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By In Baseball, RIP

Ralph Kiner

SOCHI — There are countless Mets fans who probably have no idea just how good a hitter Ralph Kiner was in his prime. In a way, there can be no greater tribute. Ralph Kiner died on Thursday. He was 91 years old. He was a broadcaster for the New York Mets for 53 years. And he rarely let on that there was a time when he was one of the great sluggers in the history of baseball.

Kiner lived two lives, which is one more than most of us get to live. He got to be the great ballplayer who drove Cadillacs because, as he is often quoted saying, “Home run hitters drive Cadillacs; singles hitters drive Fords.” And he got to be a broadcaster who was so beloved that this malapropisms were not only endured but celebrated.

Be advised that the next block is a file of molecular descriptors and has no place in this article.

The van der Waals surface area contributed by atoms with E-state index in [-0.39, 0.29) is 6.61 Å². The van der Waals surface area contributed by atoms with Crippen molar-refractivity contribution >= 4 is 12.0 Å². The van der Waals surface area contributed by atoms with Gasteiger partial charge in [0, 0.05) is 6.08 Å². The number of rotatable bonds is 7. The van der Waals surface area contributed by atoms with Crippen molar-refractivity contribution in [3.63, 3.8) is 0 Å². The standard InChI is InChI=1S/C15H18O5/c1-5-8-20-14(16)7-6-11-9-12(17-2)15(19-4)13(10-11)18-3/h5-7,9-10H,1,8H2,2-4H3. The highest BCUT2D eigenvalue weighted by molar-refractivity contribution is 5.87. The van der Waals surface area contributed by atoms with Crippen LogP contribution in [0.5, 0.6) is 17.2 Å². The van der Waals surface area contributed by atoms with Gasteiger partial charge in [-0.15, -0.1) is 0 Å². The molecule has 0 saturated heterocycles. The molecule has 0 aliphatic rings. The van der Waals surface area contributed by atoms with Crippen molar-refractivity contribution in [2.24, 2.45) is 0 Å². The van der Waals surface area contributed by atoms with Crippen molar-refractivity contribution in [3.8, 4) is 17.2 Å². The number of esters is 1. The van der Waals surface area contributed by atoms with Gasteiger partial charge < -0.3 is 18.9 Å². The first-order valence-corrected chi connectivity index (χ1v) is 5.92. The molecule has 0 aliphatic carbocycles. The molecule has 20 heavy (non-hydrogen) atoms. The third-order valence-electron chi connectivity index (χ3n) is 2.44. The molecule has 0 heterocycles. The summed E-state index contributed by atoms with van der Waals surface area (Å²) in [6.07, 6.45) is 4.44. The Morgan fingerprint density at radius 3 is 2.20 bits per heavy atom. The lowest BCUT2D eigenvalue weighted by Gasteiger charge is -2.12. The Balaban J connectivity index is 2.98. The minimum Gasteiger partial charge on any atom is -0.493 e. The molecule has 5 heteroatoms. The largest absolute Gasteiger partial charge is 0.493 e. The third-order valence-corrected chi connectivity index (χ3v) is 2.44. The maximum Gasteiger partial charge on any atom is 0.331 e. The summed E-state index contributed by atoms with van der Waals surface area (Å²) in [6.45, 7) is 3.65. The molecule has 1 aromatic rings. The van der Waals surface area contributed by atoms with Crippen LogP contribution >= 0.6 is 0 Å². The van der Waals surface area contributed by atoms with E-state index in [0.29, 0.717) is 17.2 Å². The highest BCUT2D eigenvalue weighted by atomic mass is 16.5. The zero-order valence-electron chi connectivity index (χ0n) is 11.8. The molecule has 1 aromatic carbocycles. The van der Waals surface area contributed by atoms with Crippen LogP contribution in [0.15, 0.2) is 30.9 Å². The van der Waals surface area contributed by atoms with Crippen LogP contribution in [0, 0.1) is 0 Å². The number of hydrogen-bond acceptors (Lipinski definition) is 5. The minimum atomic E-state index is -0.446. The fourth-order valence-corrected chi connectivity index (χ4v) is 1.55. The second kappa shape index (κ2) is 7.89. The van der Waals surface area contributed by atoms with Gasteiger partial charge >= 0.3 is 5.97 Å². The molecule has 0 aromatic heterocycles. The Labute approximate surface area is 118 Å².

“On Father’s Day,” he said, “we wish you all a happy birthday!”

Funny, I remember listening that day and I recall him saying, “It’s Father’s Day, so to you all you father’s out there, happy birthday!” The point’s the same. Ralph Kiner’s mistakes as a broadcaster made him more delightful, not less.

“That’s the great thing about baseball,” he said. “You never know what’s going on.”
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By In Baseball, RIP

Jerry Coleman

Calvin Trillin has written on more than one occasion that the best hamburger in the entire world is broiled and served at Winstead’s in Kansas City, and he insisted that his evaluation had absolutely nothing to do with the fact that he grew up in Kansas City.

I agree with him. Winstead’s (Steakburgers since 1940!) does make the best hamburger in the world. And this viewpoint has absolutely nothing to do with the fact that I lived most of my adult like in Kansas City. Really.